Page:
• You can query data using relationships that are not defined in the data model as “regular” relationships
  • You can extend the data model without reprocessing the whole database by using calculated columns

These two features adds a fourth option to answer to the question that originated this blog post. And the fourth option is:

  • Just do it

I’m not saying it’s easy. But by moving your DAX skills to an expert level, you are able to write complex queries keeping good performance without requiring to change the underlying the data model. Translated in practical terms: happy customer, problem solved, out of office in time to watch your favorite football/baseball/NBA/rugby/whatever match on TV.

A few months after my talk at SQLBits I continue to see new reasons to move to Tabular just for the flexibility it allows if you want to query it. If you tried OLAP in the past and it was too rigid in data modeling for your requirements, give Tabular a chance. You have to learn it deeper than a casual user, but you will found an unexplored territory of new data modeling and reporting opportunities. (How many articles have you read about querying Tabular from Reporting Services?)

Next mission: convince IT Pros to not virtualize a SSAS box with Tabular because it is much more convenient to spend money on fast CPU, not too many cores, large and fast memory, cheap disks. Tactic: design a fancy dashboard for the CEO and getting immunity to fight against the SAN lobbies (Thomas would use a less polite term here).

Published Thursday, March 1, 2012 2:43 PM by Marco Russo (SQLBI)
Filed under: , ,



Lilly said:

I went to Microsoft  SQL Saturday / Pass event last Saturday in the Silicon Valley, in one of the sessions the presenter told us that the industry is posed to move away from MOLAP to Tabular and he actually mentioned you as pioneer (NOT  his exact words)

March 5, 2012 12:21 PM

Marco Russo (SQLBI) said:

Well, I wouldn't suggest to move a working MOLAP cube to Tabular today and I'm still starting new projects in MOLAP these days.

What I clearly see is that there are opportunities in Tabular thanks to the flexibility, but these are very early days and we lack of new client tools able to take advantage of the new model. Power View is just one, but there is space for more.

Thanks for your comment!


March 5, 2012 3:26 PM

HarshB said:

Hi Marco,

When you say there is space for more client tools -

a. do you mean a client tool like the old Proclarity - but with more features appropriate for BISM/DAX ?

b. Or do you mean more capabilities within Excel?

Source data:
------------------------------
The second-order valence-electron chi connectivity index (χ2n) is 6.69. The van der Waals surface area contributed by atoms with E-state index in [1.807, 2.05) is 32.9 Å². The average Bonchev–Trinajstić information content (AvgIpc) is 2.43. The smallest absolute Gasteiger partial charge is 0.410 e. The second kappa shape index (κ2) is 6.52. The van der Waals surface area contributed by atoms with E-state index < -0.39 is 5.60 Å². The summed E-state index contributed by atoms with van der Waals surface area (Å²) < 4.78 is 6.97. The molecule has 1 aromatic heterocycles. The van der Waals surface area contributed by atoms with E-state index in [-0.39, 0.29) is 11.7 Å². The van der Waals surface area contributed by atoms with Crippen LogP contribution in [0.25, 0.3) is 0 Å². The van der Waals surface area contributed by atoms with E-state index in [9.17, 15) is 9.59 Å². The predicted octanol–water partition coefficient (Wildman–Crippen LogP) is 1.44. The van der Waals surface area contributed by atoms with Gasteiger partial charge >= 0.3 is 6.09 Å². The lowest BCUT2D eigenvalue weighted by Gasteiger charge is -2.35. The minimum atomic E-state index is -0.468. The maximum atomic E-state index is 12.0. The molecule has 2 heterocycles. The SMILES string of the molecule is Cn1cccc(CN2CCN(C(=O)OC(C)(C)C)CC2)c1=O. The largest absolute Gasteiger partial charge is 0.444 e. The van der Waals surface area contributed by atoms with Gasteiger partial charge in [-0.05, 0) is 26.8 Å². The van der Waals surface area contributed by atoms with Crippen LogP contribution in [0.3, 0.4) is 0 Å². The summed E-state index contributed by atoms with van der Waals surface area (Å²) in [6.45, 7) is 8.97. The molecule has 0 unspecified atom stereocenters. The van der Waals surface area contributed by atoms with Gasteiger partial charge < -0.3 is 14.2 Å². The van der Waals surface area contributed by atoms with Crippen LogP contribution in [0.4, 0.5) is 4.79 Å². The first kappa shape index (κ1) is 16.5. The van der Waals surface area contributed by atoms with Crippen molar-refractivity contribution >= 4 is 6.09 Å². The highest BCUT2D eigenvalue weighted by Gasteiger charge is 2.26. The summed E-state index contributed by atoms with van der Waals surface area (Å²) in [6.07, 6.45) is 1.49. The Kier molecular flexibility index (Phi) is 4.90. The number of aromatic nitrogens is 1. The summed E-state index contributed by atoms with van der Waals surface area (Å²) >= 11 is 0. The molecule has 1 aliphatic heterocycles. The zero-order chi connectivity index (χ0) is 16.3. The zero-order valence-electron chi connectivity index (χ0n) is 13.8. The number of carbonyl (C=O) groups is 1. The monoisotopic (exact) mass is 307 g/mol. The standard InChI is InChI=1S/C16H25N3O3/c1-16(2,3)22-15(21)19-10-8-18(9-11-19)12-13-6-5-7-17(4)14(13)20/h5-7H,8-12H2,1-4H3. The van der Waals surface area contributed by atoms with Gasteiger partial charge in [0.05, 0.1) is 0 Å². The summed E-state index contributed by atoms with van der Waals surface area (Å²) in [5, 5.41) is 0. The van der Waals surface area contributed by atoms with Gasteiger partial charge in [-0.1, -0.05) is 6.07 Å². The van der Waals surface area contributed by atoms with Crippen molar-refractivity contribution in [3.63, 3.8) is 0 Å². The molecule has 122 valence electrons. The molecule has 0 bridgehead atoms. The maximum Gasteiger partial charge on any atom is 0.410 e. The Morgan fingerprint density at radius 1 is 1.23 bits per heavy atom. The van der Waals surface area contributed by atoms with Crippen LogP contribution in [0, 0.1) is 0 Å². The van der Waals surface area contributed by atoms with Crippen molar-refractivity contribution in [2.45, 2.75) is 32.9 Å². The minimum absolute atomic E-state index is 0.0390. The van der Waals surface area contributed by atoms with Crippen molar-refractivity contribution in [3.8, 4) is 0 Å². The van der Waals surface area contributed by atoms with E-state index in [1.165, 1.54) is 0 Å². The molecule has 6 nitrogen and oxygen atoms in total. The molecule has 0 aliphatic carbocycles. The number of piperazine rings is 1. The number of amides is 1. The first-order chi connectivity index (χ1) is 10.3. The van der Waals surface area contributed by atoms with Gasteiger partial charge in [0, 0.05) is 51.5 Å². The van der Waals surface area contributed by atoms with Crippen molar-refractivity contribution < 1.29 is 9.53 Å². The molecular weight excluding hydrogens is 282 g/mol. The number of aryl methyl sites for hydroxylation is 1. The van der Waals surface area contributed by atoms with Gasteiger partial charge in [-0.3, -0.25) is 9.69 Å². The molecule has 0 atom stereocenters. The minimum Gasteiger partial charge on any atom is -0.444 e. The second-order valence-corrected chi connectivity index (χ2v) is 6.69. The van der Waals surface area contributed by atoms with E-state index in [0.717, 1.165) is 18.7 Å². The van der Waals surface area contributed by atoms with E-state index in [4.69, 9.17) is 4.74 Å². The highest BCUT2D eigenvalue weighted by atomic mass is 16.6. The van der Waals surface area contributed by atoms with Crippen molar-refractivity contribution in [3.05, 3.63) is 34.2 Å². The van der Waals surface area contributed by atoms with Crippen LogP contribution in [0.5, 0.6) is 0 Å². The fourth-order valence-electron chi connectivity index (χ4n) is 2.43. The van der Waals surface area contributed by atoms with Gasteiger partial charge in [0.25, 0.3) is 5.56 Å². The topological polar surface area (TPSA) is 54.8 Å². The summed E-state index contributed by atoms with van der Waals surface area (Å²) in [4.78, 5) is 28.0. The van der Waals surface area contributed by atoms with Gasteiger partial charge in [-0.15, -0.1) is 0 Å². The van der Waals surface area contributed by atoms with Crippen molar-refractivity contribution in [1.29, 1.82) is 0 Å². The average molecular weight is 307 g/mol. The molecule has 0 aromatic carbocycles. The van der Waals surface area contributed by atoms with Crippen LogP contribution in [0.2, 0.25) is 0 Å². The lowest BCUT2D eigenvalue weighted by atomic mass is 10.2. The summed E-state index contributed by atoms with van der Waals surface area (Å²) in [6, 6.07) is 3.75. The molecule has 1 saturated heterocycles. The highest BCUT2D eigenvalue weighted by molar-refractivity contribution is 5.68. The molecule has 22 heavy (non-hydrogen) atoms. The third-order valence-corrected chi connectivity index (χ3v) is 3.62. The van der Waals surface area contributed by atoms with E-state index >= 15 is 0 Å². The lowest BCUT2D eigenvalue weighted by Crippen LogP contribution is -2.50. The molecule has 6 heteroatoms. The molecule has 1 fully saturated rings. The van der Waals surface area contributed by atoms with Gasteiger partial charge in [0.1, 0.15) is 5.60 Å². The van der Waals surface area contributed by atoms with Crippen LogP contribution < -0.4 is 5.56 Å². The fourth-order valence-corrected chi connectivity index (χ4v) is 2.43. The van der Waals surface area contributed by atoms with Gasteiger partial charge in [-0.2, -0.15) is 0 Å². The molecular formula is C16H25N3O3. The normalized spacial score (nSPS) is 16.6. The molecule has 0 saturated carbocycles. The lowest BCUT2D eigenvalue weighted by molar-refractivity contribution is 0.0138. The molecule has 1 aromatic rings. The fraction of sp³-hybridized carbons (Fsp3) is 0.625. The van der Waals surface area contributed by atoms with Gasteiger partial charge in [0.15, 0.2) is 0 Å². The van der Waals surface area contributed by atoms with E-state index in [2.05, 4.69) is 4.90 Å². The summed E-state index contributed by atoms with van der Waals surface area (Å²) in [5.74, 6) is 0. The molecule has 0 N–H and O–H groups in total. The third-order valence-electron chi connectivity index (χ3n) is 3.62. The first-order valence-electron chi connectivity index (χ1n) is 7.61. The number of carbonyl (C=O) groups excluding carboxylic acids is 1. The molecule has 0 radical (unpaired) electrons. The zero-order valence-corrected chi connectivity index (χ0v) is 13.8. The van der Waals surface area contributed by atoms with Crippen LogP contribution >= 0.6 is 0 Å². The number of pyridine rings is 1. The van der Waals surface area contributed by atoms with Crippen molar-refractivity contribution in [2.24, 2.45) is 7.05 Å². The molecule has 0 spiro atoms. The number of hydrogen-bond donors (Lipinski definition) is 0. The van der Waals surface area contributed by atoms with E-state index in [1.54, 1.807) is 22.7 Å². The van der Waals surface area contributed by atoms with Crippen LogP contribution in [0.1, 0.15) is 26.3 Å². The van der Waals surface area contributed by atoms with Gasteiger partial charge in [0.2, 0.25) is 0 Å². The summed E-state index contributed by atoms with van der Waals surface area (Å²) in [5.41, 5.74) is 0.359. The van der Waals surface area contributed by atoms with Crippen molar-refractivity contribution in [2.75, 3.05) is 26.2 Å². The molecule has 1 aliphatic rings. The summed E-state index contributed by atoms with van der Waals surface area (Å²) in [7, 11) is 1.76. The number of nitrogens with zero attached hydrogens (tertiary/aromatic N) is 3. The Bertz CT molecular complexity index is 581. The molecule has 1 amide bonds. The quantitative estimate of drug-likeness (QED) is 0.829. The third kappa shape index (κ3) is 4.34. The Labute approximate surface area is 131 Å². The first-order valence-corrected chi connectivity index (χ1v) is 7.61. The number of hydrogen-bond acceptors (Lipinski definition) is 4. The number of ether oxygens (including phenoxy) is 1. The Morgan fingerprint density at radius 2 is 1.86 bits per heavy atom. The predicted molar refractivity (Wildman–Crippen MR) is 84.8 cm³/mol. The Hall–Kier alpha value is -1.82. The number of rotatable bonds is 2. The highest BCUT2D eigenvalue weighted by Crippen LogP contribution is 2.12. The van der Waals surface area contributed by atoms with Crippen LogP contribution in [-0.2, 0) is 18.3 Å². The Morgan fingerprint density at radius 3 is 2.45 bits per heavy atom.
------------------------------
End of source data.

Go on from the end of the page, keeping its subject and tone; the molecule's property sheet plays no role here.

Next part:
c. other ideas?

I remember your post:


March 6, 2012 6:33 PM

Marco Russo (SQLBI) said:

I mean both.

Take a look at XLCubed, for example, they have an Excel add-in that will support DAX very soon (weeks).

Stay tuned!


March 6, 2012 6:39 PM

HarshB said:

Hey Marco,

Just wondering - based on the new findings by Chris Webb in the above post - how deep do you think the following capability will be?

"You can query data using relationships that are not defined in the data model as “regular” relationships "

I am very interested in this topic - as it can enable some new data analysis techniques.


March 9, 2012 7:01 PM

Marco Russo (SQLBI) said:

Hierarchies in Tabular are not related (by now) to specific features in tabular, they serve more as a support for Multidimensionaland MDX  compatibility. You can of course use them in MDX, but by now not in DAX.

But I think there will be some evolution in future releases of Tabular...


March 10, 2012 6:18 AM

max conde said:

hi marco

starting new in bi, which technologie would you choose?

April 16, 2012 12:43 PM

JO said:

How are larger datasets (terabyte size) handled is tabular vs MOLAP?

June 12, 2012 12:54 PM

Marco Russo (SQLBI) said:

There are cubes large 24TB or more - the size or source data in SQL Server might be larger.

In Tabular the limit is the RAM available. However, because the compression rate might vary (usually 10x, but we can reach 100x in certain conditions) depending on data distribution you can build a 200GB cube that corresponds to a 20TB table in SQL Server or other relational database. But you cannot make a generic statement about that because it really depends on the data distribution.

June 13, 2012 9:04 AM

jo said:

Thanks for the response.

From what I've understood so far, and please correct me if I'm wrong, is that multidimensional is meant for larger datasets and tabular is geared more toward smaller datasets. You won't see Yahoo or AdCenter moving their multimdimensional models over to tabular anytime soon. If I have a cube in SSAS 2008 that is over 1TB I wouldn't dream of migrating over to tabular unless I have a bunch of RAM available. No?

Being limited by RAM scares me, at least for the next couple years. Generally it's much easier to add disk than add RAM. Disk is always cheaper than memory.